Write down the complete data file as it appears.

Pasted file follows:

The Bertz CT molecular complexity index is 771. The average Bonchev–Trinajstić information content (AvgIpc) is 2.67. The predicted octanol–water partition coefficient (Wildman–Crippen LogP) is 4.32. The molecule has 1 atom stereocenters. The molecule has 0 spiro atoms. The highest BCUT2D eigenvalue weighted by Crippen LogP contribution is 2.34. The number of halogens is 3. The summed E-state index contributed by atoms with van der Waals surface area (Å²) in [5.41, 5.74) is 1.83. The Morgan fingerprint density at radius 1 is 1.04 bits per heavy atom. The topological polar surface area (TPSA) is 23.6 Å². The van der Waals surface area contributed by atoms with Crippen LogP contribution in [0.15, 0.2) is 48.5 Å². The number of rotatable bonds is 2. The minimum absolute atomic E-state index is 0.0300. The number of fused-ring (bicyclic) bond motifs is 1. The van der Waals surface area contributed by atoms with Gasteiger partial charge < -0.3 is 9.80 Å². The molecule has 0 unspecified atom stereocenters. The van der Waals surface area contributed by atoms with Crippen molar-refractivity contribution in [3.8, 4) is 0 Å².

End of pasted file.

The Bertz CT molecular complexity index is 771. The average Bonchev–Trinajstić information content (AvgIpc) is 2.67. The predicted octanol–water partition coefficient (Wildman–Crippen LogP) is 4.32. The molecule has 1 atom stereocenters. The molecule has 0 spiro atoms. The highest BCUT2D eigenvalue weighted by Crippen LogP contribution is 2.34. The number of halogens is 3. The summed E-state index contributed by atoms with van der Waals surface area (Å²) in [5.41, 5.74) is 1.83. The Morgan fingerprint density at radius 1 is 1.04 bits per heavy atom. The topological polar surface area (TPSA) is 23.6 Å². The van der Waals surface area contributed by atoms with Crippen LogP contribution in [0.15, 0.2) is 48.5 Å². The number of rotatable bonds is 2. The minimum absolute atomic E-state index is 0.0300. The number of fused-ring (bicyclic) bond motifs is 1. The van der Waals surface area contributed by atoms with Gasteiger partial charge < -0.3 is 9.80 Å². The molecule has 0 unspecified atom stereocenters. The van der Waals surface area contributed by atoms with Crippen molar-refractivity contribution in [3.8, 4) is 0 Å².